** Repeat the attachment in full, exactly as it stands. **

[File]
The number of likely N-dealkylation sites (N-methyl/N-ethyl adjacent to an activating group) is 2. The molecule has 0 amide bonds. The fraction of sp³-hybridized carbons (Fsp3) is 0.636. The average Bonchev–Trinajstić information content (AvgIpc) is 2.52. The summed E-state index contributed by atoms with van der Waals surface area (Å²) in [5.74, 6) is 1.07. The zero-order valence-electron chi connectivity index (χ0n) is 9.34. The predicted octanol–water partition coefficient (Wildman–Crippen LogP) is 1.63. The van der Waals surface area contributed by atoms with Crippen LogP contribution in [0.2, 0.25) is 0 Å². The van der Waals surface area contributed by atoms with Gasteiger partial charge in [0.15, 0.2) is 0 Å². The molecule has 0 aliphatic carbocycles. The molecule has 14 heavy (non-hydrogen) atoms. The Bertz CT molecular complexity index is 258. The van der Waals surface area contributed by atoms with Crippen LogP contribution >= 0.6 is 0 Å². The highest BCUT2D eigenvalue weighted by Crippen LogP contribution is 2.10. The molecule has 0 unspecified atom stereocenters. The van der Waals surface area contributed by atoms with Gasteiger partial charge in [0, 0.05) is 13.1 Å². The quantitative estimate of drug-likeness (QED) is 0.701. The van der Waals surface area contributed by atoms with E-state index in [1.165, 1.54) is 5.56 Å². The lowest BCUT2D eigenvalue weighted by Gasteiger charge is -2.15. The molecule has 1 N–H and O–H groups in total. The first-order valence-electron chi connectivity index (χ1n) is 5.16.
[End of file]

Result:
The number of likely N-dealkylation sites (N-methyl/N-ethyl adjacent to an activating group) is 2. The molecule has 0 amide bonds. The fraction of sp³-hybridized carbons (Fsp3) is 0.636. The average Bonchev–Trinajstić information content (AvgIpc) is 2.52. The summed E-state index contributed by atoms with van der Waals surface area (Å²) in [5.74, 6) is 1.07. The zero-order valence-electron chi connectivity index (χ0n) is 9.34. The predicted octanol–water partition coefficient (Wildman–Crippen LogP) is 1.63. The van der Waals surface area contributed by atoms with Crippen LogP contribution in [0.2, 0.25) is 0 Å². The van der Waals surface area contributed by atoms with Gasteiger partial charge in [0.15, 0.2) is 0 Å². The molecule has 0 aliphatic carbocycles. The molecule has 14 heavy (non-hydrogen) atoms. The Bertz CT molecular complexity index is 258. The van der Waals surface area contributed by atoms with Crippen LogP contribution >= 0.6 is 0 Å². The highest BCUT2D eigenvalue weighted by Crippen LogP contribution is 2.10. The molecule has 0 unspecified atom stereocenters. The van der Waals surface area contributed by atoms with Gasteiger partial charge in [0, 0.05) is 13.1 Å². The quantitative estimate of drug-likeness (QED) is 0.701. The van der Waals surface area contributed by atoms with E-state index in [1.165, 1.54) is 5.56 Å². The lowest BCUT2D eigenvalue weighted by Gasteiger charge is -2.15. The molecule has 1 N–H and O–H groups in total. The first-order valence-electron chi connectivity index (χ1n) is 5.16.